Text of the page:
Title: Car Crash a memoir
Author: Lech Blaine
Publisher: Black Inc., Carlton VIC
Publication date: 2021
Reviewer: Peta Browne
“Grief was a daily exercise in failing to say the right things, then feeling those emotions only when everyone else had stopped paying attention – so not having anyone to show them to, or freaking people out when you did.”
On the outskirts of Toowoomba in 2009 seventeen-year-old Lech Blaine was the front seat passenger in a car with six friends, when the driver lost control.
While Lech escaped largely unharmed, the crash would leave three dead and two in comas.
The internal and external pressure to be stoic and ‘manly’, along with the guilt and shame of surviving physically unscathed, sent Lech into alcohol use and depression.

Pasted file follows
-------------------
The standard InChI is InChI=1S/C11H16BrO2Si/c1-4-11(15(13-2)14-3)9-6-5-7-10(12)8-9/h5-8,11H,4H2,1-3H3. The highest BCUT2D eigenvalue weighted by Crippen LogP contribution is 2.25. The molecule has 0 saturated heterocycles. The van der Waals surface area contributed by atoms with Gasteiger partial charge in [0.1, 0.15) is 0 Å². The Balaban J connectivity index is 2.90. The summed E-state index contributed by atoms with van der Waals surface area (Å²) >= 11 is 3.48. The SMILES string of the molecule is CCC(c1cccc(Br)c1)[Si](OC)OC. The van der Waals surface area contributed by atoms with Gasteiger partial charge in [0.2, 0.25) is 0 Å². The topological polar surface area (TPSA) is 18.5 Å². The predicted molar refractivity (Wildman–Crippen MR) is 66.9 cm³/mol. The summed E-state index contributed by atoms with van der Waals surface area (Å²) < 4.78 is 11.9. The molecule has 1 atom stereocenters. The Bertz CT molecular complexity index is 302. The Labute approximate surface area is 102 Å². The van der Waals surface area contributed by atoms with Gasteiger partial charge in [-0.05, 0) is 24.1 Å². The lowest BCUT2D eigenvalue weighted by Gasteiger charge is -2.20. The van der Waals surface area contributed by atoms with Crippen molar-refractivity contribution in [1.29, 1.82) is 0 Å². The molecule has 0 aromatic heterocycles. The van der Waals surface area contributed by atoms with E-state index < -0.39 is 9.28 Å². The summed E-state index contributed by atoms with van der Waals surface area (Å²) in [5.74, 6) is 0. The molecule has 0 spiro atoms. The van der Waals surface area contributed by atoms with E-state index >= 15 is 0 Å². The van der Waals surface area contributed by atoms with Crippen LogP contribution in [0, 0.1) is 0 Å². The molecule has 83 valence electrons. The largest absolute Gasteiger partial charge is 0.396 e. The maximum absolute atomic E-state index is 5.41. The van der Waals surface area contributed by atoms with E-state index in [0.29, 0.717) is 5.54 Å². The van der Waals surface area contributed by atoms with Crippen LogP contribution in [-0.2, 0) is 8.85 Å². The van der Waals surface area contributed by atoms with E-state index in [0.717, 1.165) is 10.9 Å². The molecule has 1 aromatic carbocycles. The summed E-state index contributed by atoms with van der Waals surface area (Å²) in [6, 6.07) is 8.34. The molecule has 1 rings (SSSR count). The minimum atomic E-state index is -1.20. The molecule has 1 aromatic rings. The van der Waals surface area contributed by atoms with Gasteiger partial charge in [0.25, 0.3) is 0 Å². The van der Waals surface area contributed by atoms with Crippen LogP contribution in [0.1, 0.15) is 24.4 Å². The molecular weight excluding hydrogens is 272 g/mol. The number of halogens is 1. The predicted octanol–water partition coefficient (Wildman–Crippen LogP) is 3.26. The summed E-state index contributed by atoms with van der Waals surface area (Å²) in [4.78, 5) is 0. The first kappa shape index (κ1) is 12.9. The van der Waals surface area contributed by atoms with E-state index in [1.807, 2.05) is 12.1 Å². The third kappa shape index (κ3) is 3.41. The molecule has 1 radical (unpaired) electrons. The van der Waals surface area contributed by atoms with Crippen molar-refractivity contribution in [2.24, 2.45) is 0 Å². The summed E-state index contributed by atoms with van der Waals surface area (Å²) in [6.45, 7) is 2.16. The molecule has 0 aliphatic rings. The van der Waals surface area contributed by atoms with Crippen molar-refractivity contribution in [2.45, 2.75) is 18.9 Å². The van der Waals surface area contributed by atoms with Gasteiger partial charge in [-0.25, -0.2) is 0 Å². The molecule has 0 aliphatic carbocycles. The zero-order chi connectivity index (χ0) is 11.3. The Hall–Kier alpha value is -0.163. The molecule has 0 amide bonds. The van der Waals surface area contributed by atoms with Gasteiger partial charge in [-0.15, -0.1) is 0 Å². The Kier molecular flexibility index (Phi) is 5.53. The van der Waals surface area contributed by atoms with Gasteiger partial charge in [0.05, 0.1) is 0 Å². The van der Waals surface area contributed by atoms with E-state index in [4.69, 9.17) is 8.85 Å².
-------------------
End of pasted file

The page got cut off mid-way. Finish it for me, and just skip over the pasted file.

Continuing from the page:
Along the way he was also dealing with family issues, the transition from childhood to adulthood, and the pressure to decide who he wanted to be.
But his denial of emotion and his reluctance to deal with the situation eventually caught up to him.
Lech’s story is also a nod to the benefits he found in seeking professional help and the healing and enlightenment it enabled.
Car Crash a memoir is a sobering look at the short and long-term consequences of car accidents, the rumours and reactions from media and armchair experts, and the expectations around grief, especially for young men and in the age of social media.
I found it a very interesting read, vividly articulated, and a good reminder that the aftermath of accidents doesn’t stop when the news stories do.
Other stories: Book Review: Freaks of the Heartland